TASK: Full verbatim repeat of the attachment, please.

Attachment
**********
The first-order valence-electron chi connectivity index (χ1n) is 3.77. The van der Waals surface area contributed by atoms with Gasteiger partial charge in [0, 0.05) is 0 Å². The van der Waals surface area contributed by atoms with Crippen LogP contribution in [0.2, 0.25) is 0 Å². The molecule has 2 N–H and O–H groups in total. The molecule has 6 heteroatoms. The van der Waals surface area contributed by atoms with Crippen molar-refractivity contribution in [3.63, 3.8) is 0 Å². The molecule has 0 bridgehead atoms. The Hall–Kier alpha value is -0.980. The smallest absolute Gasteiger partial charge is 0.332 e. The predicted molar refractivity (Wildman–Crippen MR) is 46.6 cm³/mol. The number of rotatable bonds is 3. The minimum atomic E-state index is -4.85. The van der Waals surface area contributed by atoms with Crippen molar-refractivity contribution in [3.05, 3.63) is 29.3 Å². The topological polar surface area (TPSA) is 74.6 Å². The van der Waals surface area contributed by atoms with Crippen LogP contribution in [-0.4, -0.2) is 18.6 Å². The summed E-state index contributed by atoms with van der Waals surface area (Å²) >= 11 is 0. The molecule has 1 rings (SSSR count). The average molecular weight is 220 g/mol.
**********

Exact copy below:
The first-order valence-electron chi connectivity index (χ1n) is 3.77. The van der Waals surface area contributed by atoms with Gasteiger partial charge in [0, 0.05) is 0 Å². The van der Waals surface area contributed by atoms with Crippen LogP contribution in [0.2, 0.25) is 0 Å². The molecule has 2 N–H and O–H groups in total. The molecule has 6 heteroatoms. The van der Waals surface area contributed by atoms with Crippen molar-refractivity contribution in [3.63, 3.8) is 0 Å². The molecule has 0 bridgehead atoms. The Hall–Kier alpha value is -0.980. The smallest absolute Gasteiger partial charge is 0.332 e. The predicted molar refractivity (Wildman–Crippen MR) is 46.6 cm³/mol. The number of rotatable bonds is 3. The minimum atomic E-state index is -4.85. The van der Waals surface area contributed by atoms with Crippen molar-refractivity contribution in [3.05, 3.63) is 29.3 Å². The topological polar surface area (TPSA) is 74.6 Å². The van der Waals surface area contributed by atoms with Crippen LogP contribution in [-0.4, -0.2) is 18.6 Å². The summed E-state index contributed by atoms with van der Waals surface area (Å²) >= 11 is 0. The molecule has 1 rings (SSSR count). The average molecular weight is 220 g/mol.